Multitasking and Driving—A Dangerous Combination

Accident Rates Go Up as Drivers Lose Focus on the Road

Distracted DrivingIt seems like we all do it at some time—in our hustle and bustle to get more and more done in the few waking hours we have, we engage in multitasking, asking our brains to carry on a number of different functions simultaneously. More and more research, however, points to a single conclusion—our brains are not designed to multitask and trying to do so is almost always counterproductive. Behind the wheel of a motor vehicle, it can be deadly.

Statistics gathered by the Centers for Disease Control (CDC) indicate that nearly one of every 10 fatalities on American roadways (about 9%) is the result of distracted driving. The most common culprit—a handheld device. According to the U.S. Department of Transportation, actions tied to a mobile device—sending a text message, surfing the internet or even just holding a cell phone up to your ear—contribute to about 1.6 million motor vehicle accidents every year.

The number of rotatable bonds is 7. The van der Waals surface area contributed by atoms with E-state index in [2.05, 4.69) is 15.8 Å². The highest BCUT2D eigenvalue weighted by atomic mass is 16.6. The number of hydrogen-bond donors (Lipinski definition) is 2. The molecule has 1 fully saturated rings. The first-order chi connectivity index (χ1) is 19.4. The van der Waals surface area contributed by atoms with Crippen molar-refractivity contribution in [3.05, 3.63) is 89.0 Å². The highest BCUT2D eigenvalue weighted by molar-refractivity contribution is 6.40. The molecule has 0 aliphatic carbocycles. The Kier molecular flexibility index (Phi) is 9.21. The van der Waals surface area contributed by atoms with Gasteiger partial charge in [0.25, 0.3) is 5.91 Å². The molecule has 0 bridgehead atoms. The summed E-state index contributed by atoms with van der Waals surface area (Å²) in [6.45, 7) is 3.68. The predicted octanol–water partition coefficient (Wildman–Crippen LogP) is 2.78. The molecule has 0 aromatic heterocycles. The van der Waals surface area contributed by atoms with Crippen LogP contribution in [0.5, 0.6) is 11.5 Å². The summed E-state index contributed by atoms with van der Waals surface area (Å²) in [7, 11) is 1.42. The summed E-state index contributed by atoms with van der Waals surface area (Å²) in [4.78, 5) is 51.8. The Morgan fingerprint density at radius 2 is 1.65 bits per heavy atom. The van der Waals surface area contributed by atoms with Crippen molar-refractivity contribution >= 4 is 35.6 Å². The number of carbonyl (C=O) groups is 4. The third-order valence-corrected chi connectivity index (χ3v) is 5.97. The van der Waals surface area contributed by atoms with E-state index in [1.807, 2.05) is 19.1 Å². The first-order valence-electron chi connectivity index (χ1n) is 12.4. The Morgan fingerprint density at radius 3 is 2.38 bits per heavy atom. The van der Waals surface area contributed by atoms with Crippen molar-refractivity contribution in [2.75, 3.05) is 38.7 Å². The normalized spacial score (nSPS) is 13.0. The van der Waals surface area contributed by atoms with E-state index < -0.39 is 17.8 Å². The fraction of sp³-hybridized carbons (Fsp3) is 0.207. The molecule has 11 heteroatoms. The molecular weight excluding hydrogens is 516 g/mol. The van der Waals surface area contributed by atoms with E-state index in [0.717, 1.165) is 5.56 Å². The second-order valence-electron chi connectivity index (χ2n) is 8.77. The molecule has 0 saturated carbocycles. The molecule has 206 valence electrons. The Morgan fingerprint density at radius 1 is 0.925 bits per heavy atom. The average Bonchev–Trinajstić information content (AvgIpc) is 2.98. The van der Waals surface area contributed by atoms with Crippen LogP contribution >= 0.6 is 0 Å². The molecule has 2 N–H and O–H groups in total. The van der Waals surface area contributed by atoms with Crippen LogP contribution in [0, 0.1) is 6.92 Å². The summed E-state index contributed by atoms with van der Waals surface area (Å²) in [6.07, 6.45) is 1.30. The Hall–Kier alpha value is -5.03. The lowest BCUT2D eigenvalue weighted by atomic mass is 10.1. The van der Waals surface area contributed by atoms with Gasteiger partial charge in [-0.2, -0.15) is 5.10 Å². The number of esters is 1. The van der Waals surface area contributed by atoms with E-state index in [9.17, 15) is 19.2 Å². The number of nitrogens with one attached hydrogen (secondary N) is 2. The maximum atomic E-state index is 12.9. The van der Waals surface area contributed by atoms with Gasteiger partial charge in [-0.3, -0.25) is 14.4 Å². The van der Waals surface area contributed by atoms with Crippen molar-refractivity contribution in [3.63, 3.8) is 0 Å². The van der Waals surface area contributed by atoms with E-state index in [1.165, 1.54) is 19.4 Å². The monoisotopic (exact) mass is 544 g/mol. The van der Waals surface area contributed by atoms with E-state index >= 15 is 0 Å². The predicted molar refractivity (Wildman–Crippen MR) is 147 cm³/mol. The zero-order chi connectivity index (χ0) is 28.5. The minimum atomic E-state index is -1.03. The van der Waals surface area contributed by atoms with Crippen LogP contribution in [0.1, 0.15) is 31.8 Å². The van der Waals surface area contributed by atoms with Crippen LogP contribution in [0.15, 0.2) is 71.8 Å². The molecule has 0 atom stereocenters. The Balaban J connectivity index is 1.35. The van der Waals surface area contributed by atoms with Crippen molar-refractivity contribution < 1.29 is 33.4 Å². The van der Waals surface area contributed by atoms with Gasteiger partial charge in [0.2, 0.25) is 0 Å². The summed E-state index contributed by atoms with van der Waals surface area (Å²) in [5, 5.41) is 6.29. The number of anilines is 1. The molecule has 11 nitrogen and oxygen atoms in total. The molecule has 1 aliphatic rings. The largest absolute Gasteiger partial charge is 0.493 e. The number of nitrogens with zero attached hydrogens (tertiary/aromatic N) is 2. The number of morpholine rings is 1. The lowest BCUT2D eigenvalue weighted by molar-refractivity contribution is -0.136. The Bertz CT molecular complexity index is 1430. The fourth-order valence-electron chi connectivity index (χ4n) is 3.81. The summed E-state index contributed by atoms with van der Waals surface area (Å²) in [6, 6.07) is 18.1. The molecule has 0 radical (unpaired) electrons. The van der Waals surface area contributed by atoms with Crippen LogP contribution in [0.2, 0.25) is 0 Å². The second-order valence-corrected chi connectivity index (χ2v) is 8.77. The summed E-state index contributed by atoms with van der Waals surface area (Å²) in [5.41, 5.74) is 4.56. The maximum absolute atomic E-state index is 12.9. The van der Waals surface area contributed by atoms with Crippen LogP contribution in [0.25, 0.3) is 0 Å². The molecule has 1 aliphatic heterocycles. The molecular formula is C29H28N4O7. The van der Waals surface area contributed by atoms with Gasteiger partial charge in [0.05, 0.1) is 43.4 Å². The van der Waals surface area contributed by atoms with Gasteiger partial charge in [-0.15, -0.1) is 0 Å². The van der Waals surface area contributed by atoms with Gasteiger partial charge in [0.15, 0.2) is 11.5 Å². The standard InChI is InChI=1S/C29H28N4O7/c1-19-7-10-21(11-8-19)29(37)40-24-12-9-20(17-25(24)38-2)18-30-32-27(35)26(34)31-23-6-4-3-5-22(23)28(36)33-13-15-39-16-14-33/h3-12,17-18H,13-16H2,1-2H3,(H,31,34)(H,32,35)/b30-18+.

There are, however, many other ways that you can distract yourself behind the wheel and put yourself and others at risk:

  • Eating or drinking behind the wheel—consuming food or beverages requires that you take at least one hand off the wheel, and often requires that you take your eyes off the road in front of you. Dropping food or spilling a drink can lead to a reflex reaction that puts you (and others) in harm’s way.
  • Attending to grooming—Combing your hair, putting on makeup, tying a tie or just checking your teeth—all put your focus on the rearview mirror and not on the traffic in front of you.
  • Checking your GPS—Whether it’s on your phone or a dedicated GPS, it takes your eyes off the road. Even if it’s just for a second, the consequences can be disastrous.
  • Dealing with unruly children—It may be annoying to have screaming children in the back seat, but you are safer, in most instances, to let your children be a little raucous. If it’s really affecting your driving, pull off the road.

Safely driving a motor vehicle requires that you be free of visual, manual and cognitive distractions. You don’t want to engage in any activity that takes your eyes off the road, your hands off the wheel or your mind off the task at hand.

That applies to anytime you are behind the wheel, even if you’re sitting at a red light or a stop sign. There’s a common misperception that it’s fine to check e-mails, send text messages or look up a song while you’re waiting for the light to change. The reality—it’s every bit as dangerous as multitasking while traveling 70 miles per hour. You can miss a pedestrian crossing in front of you or start moving forward simply because you detected movement, even though the light hasn’t changed.

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